I just finished baking my last loaf with starting this one, so after washing out the pan, and adding the ingredients, the machine was still not quite cool enough to start again.  I didn’t realize that it neIMG_4364eded to cool, but when I tried to start this loaf, it beeped and gave me an error code.  I waited a total of 10 minutes and tried again, this time the cycle started, but now I know to let the machine cool a bit between loaves.

This loaf baked up nice and high with a lovely brown crust; it smells delightful.  It smells so good, I wish it was something I could try for myself.  I will come back to this post and add my taste testers’ thoughts later.

Thanks to the staff at Steamboat Animal Hospital, for taste-testing for me.

“Very good, would make great sandwiches.”

“a little plain but healthy good for a sandwich or with honey and butter.”

Banana Oatmeal Bread with Walnuts*, page 444, July 25, 2015

* This recipe actually calls for macadamia nuts, but I am using what I have on hand.  Waste not want not.

I am on a mission, I am trying to get 6 loaves of bread baked this weekend.  I will be going to see family next week and need more guinea pigs taste testers for the loaves I cannot eat myself.  So this will be a largely high fiber baking weekend.

The first loaf is in the Sweet Loaves chapter of the cookbook. I had some bananas that needed to be used up, so this sounded like a good loaf.  The directions state that this is definitely a loaf for toasting, so I will be sure to share that with the recipient.

The ingredients I used went into the bread machine in the following order: 1 cup milk, 2 tablespoons butter, cut into pieces, 7/8 cup sliced banana, 1 1/2 teaspoons salt, 2 cups bread flour, 1 cut whole wheat flour, 2/3 cup rolled oats, 2 tablespoons sugar, 1 tablespoon gluten and 2 1/4 teaspoons SAF yeast.  I set the machine for a medium crust and sweet bread and let it start.  When the machine beeped between Kneads 1 and 2, I added 1/3 cup chopped walnuts.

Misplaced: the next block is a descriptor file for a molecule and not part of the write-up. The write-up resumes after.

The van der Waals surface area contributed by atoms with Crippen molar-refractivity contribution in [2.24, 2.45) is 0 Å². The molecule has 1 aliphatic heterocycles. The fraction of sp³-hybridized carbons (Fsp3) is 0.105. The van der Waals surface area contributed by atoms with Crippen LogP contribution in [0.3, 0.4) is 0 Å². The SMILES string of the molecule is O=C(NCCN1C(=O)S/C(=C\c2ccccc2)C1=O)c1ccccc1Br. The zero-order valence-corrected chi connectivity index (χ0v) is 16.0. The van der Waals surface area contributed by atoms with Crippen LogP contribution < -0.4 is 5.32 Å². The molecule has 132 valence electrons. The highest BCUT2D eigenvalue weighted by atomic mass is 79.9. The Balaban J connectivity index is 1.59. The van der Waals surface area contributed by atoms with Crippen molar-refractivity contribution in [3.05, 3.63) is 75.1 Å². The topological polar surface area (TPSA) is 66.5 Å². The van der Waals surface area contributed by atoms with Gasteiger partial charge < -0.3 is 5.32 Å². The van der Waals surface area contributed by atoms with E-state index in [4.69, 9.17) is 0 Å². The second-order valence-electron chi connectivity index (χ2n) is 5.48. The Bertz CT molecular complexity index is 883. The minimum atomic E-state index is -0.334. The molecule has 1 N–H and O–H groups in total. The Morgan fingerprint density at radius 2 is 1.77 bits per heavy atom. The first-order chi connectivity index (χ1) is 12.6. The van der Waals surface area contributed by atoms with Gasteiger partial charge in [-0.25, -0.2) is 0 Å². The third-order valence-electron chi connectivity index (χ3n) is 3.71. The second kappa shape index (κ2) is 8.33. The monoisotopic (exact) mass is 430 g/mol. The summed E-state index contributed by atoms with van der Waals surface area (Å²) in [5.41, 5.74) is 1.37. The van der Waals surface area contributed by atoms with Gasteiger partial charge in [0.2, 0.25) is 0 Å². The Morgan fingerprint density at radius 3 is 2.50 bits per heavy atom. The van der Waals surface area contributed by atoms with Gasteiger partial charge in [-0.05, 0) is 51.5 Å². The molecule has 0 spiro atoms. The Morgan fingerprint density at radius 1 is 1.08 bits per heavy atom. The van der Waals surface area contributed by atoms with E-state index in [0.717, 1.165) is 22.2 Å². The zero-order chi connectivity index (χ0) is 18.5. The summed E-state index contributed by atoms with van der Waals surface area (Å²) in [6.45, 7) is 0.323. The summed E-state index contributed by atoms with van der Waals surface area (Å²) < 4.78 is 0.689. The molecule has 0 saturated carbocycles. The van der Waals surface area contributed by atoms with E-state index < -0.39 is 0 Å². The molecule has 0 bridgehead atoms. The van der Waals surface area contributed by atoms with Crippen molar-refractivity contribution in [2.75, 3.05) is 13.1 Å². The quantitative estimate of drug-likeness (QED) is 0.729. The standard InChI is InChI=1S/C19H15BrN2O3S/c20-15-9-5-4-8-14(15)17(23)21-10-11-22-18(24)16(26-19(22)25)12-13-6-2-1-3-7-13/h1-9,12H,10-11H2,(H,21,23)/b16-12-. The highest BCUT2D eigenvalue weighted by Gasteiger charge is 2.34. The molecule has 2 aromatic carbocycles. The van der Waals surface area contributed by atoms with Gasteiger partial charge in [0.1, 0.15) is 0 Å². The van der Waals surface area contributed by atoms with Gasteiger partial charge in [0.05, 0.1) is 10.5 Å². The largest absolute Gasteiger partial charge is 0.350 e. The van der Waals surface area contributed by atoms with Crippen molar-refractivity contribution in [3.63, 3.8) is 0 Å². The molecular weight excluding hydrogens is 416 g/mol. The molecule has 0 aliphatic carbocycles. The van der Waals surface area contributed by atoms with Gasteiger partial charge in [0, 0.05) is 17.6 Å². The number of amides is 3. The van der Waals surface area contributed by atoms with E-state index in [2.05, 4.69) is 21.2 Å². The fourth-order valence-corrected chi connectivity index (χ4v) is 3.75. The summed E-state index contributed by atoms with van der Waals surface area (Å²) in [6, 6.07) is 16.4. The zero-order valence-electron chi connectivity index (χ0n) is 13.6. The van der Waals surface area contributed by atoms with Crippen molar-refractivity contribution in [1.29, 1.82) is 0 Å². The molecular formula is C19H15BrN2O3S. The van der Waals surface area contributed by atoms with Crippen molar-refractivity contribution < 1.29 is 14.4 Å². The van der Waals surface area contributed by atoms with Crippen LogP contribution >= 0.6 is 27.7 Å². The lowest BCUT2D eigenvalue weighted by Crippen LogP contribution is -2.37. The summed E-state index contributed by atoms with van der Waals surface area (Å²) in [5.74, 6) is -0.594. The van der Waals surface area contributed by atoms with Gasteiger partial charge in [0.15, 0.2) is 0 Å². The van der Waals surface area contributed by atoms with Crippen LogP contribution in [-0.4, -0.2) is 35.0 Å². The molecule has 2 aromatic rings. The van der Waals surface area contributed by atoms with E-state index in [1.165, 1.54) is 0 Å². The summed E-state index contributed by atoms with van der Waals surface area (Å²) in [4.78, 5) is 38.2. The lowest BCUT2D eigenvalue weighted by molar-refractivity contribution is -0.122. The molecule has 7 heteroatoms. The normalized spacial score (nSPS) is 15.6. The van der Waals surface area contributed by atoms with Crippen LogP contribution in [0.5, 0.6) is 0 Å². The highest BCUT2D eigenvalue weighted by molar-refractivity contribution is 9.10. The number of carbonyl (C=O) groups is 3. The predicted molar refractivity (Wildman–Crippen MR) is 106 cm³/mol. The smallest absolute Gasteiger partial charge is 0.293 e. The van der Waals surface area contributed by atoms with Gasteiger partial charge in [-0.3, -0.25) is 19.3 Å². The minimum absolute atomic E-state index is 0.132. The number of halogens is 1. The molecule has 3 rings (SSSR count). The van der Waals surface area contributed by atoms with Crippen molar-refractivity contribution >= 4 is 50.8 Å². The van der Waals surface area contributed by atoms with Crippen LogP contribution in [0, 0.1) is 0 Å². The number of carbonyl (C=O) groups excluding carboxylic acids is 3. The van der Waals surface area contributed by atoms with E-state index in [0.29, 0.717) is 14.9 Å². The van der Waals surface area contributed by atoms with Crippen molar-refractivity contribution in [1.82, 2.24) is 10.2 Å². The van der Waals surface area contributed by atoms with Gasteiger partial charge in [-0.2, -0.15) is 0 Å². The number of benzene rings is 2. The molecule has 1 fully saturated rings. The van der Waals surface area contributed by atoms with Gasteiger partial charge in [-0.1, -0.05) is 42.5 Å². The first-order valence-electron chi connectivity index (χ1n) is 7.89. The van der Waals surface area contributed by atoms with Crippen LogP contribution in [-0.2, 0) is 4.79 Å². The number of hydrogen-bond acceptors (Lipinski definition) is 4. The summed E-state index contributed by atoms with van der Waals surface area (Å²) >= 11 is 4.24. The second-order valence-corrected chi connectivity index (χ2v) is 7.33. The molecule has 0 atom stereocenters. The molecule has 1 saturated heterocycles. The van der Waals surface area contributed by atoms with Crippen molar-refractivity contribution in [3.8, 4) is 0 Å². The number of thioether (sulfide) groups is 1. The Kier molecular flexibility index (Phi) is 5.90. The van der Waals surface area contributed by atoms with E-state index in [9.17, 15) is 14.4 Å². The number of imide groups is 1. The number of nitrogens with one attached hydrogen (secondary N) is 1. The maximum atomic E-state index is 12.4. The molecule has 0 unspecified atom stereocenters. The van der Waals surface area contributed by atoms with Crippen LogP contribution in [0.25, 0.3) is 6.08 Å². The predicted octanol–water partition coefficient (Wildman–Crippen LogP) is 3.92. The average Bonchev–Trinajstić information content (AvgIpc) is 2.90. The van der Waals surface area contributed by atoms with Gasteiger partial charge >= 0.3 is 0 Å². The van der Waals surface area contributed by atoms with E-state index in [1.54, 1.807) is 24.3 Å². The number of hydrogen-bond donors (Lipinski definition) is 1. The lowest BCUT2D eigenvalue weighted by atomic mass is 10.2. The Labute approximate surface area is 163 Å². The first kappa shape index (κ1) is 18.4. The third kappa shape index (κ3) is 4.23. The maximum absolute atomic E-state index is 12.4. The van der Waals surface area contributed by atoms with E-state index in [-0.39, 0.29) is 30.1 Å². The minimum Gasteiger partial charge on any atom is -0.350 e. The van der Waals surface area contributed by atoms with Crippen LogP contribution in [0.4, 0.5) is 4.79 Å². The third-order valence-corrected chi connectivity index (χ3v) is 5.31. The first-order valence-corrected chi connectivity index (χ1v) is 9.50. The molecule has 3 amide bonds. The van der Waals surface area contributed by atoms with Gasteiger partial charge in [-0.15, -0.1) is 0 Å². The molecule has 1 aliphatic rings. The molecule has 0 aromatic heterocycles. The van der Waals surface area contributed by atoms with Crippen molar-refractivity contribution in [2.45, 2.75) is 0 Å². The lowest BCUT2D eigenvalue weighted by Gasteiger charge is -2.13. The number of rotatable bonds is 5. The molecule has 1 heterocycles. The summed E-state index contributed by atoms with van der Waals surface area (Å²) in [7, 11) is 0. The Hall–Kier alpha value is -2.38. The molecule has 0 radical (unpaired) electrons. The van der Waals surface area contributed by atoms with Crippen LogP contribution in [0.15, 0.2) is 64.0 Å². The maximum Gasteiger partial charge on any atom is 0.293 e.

As the baking began, the smell of banana was quite intense.  As time went on, it either lessened, or I became used to it.  It still smells lovely, but it smells more like a whole wheat bread than a banana bread.  I know most banana breads I have eaten were quick breads which are usually far sweeter, denser and moister than yeast breadsIMG_4357 so I am very curious to see what my taste tester thinks of this.

The loaf didn’t bake up very high, it has a nicely browned, and nubby exterior, a result of the nuts and oats, to be sure.  It feels rather heavy for its size, so that will be something to bear in mind when the tasting results come back.

My sister shared the bread with her co-workers and this is what they had to say;

“Good!  A little dry but I love how dense it is.”

“Good – Would like to taste a bit more banana & is a bit dry.”

“Yummy! Though it’s a little dry, it’s delicious!  Would be great with yogurt.”

So tasty, but dry. All in all, a good result though.

Sourdough Sunflower Seed Honey Bread, page 286, June 22, 2015

This is another loaf for my sister.  I am making myself a loaf of sourdough French and decided to keep the starter active and bake a loaf for Becky as  well.

First thing I have to mention is that the title is misleading here.  I am sure it must be an editing error; but there is no honey in this bread.  The sweetener called for here is dark brown sugar.  I considered substituting honey, but decided to follow the recipe as printed.

Into the pan on my bread machine, I added 1/2 cup fat free milk, 1/4 cup butter, cut into pieces, 1 cup sourdough starter, 1 1/2 teaspoon salt, 1 cup bread flour, 2 cups whole wheat flour, 1/4 cup dark brown sugar, 1/3 cup sunflower seeds and 2 tablespoons chopped walnuts.  After making a small well in the top of the dry ingredients, I added 1 1/2 teaspoons SAF yeast.

The loaf requires a dark crust setting and the use of the Whole Wheat cycle on my machine.  

IMG_4246I didn’t hover  much on this one.  Once or twice I checked on it and scraped down the edge of the pan with my rubber spatula, but I didn’t stress myself out adding sprinkles of flour and water, trying to “perfect” the dough.  This was probably a wise decision on my part as the loaf is lovely.
It rose nice and high, with tasty sunflower seeds dotting the exterior, I am sure the inside is just as lovely.  I will ask Becky to take a picture of the loaf for me after it is sliced.

Well, I forgot to ask for pictures of the sliced loaf.  Here are the opinions, though:

“Good, needed butter, though.”

On a side note, Becky had provided butter, this person just didn’t know.

“Really awesome flavor!! Soft texture.”
“Awesome for rustic French Toast.”
“Love this!”
“Soooo yummy!”
“Would be good for anything.”
“Very moist”